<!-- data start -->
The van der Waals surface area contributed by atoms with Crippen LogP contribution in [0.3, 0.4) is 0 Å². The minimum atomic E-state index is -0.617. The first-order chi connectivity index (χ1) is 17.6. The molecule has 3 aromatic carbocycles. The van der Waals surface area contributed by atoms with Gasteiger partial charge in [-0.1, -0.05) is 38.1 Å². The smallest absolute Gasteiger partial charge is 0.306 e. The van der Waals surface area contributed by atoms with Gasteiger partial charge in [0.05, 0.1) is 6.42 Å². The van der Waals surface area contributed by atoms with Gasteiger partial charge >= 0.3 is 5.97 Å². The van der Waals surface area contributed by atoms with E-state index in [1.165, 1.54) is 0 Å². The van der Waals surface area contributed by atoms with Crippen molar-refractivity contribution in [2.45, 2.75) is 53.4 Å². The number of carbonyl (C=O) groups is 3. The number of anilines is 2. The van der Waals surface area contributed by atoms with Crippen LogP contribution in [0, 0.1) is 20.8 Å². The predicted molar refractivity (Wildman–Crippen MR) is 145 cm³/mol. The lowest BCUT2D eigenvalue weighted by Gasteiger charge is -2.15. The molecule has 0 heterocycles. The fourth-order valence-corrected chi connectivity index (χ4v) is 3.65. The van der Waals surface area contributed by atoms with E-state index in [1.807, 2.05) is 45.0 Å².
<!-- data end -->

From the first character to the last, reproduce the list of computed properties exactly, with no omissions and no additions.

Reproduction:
The van der Waals surface area contributed by atoms with Crippen LogP contribution in [0.3, 0.4) is 0 Å². The minimum atomic E-state index is -0.617. The first-order chi connectivity index (χ1) is 17.6. The molecule has 3 aromatic carbocycles. The van der Waals surface area contributed by atoms with Gasteiger partial charge in [-0.1, -0.05) is 38.1 Å². The smallest absolute Gasteiger partial charge is 0.306 e. The van der Waals surface area contributed by atoms with Gasteiger partial charge in [0.05, 0.1) is 6.42 Å². The van der Waals surface area contributed by atoms with Gasteiger partial charge >= 0.3 is 5.97 Å². The van der Waals surface area contributed by atoms with E-state index in [1.165, 1.54) is 0 Å². The van der Waals surface area contributed by atoms with Crippen molar-refractivity contribution in [2.45, 2.75) is 53.4 Å². The number of carbonyl (C=O) groups is 3. The number of anilines is 2. The van der Waals surface area contributed by atoms with Crippen LogP contribution in [0, 0.1) is 20.8 Å². The predicted molar refractivity (Wildman–Crippen MR) is 145 cm³/mol. The lowest BCUT2D eigenvalue weighted by Gasteiger charge is -2.15. The molecule has 0 heterocycles. The fourth-order valence-corrected chi connectivity index (χ4v) is 3.65. The van der Waals surface area contributed by atoms with E-state index in [1.807, 2.05) is 45.0 Å².